We are now clearly in a ‘New Era in Politics’. After the reforming Labour government of 1945 to 1951, there was a ‘Butskellite’ consensus which meant that even the Conservatives, more or less, accepted the desirability of full employment and the welfare state. With the election of a Conservative government in 1979, there was a sea-change and the advent of Thatcherism, based on neoliberal economics drawn from the Chicago school, put individualism and the minimalist state centre stage. New Labour acted as a corrective to this and quite successfully ‘took the rough edges off’.
This distinct era in politics was, however, broken by the global financial crisis of 2007. It is important to see this crisis, which is yet to be concluded, essentially as a failure of unfettered capitalism.
But one of the paradoxes of this crisis is that the right have gained short-term benefit from it, not only in Britain but in many other countries as well. One of the reasons for this is that the traditional social democratic conception of the state has become unpopular. No longer are people enamoured by the strong, centralised, in many ways bureaucratic state. I am therefore not convinced that Labour should give the impression of wanting to go back to it.
This is not to suggest that we should abandon the idea that of the state being central to our vision. But we need to redefine our idea of the state so that it is more a reflection of community. For me, the state should be an enabling framework, an empowering state, or as Patrick Diamond has said, a steering state.
And we cannot forget the phenomenally difficult financial situation which a Labour government will inherit. Britain has a huge and growing national debt thanks to the failure of the Tory-led government’s policies. And, at the same time, our ageing population is creating additional pressure on limited resources. For example, an additional six per cent of GDP is needed to meet the cost of an ageing population by 2030.
This is another reason for a leaner, smarter state.
We also need to make devolution and decentralisation central to our social democracy. In Wales and Scotland, and indeed in Northern Ireland, devolution is popular. Yet England remains highly centralised.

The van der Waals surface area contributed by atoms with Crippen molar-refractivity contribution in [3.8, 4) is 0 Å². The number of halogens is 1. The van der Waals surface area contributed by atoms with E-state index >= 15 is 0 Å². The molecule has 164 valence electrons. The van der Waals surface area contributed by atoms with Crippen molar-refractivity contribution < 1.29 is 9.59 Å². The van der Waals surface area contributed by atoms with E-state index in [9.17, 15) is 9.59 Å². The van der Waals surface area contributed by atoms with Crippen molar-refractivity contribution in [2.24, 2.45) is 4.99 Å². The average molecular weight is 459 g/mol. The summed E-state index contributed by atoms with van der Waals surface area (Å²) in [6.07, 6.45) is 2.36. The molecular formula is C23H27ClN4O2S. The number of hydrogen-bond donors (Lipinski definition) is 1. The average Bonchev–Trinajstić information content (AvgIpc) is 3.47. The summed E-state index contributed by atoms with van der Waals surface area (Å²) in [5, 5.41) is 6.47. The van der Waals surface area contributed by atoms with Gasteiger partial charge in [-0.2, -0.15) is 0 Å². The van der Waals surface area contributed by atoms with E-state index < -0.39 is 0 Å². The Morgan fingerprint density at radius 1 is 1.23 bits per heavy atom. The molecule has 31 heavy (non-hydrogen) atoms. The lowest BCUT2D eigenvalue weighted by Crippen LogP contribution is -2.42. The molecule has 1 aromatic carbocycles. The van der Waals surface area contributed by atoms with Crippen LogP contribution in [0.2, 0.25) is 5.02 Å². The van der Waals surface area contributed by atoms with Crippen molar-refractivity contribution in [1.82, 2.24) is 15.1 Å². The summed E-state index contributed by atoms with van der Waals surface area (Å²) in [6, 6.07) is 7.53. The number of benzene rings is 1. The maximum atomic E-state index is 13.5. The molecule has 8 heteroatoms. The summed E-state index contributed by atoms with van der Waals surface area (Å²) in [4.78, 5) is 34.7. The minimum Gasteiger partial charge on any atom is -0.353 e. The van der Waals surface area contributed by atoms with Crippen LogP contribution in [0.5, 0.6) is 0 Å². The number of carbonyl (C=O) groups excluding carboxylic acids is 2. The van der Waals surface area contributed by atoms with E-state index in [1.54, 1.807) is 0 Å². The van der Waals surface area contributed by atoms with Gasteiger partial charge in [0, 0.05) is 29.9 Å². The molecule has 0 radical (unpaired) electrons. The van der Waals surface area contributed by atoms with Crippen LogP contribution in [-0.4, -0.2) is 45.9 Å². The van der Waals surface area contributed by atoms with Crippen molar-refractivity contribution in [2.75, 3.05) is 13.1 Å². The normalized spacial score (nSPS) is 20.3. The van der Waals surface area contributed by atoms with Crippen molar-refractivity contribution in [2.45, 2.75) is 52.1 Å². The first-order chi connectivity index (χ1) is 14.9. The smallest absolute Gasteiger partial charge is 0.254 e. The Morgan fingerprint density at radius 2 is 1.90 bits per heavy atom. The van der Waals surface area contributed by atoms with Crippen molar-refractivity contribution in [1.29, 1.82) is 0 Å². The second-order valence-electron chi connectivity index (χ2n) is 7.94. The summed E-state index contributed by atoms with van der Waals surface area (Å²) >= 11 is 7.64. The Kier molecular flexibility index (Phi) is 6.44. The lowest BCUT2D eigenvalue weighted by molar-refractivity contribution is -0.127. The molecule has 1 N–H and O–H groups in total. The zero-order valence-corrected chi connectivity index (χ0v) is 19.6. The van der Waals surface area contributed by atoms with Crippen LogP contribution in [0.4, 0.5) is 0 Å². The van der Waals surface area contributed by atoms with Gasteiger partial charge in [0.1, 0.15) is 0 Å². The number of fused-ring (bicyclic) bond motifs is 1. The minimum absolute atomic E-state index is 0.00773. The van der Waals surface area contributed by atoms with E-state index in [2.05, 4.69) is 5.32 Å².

If we are going to embrace English decentralisation it means recognising that the old approach of regional government has been rejected and it cannot be resuscitated. Instead, what we need is ‘permissive devolution’ which takes different forms in different parts of England. In other words, messy devolution.
Local government needs to be central to this process. But we need to breathe new life into local government and attract more people into it. Votes for 16- and 17-year-olds will help in this process.
In my view, decentralisation in England should be a priority for an incoming Labour government and perhaps there is a case for a constitutional convention to look at how different forms of devolution and decentralisation can best ‘hang together’.
Decentralisation is not only good for democracy it is also good for economic development. Throughout the world, and especially in Europe, the most successful economies tend to be those which have decentralised structures of government. Look at Germany. Ed Miliband’s recent statement in favour of regional banks points us in the right direction. Now we need to take the debate forward so that the development of entrepreneurship in the regions is seen as the key to bridging the north-south divide.
Having mentioned Europe, I am not convinced that a referendum on our membership of the EU is a good idea. In my view, we need to make the case for Britain in Europe much more vigorously and I have no doubt that pro-Europeans could win a referendum. But would a referendum really solve anything? And do we want a referendum to dominate a Labour government? A few weeks ago, David Cameron made a big speech on Europe but it’s already been forgotten about.
I think, however, it is important for us to have a clear vision of the kind of Europe that we want to see – not a centralised Europe but a Europe based on the principal of subsidiarity, where power rests at the most appropriate level, close to the people. This would reinforce our post-economic crisis social democracy so that it is seen as being profoundly democratic and decentralist in character. This is vitally important because, as Aneurin Bevan said, our socialism must always be in touch with people’s realities.
Wayne David is MP for Caerphilly is shadow minister for political and constitutional reform. This is his response to Professor Vernon Bogdanor at a Progress policy review event, The One Nation Labour debates: Labour and the new era in politics, on Tuesday 19 March 2013
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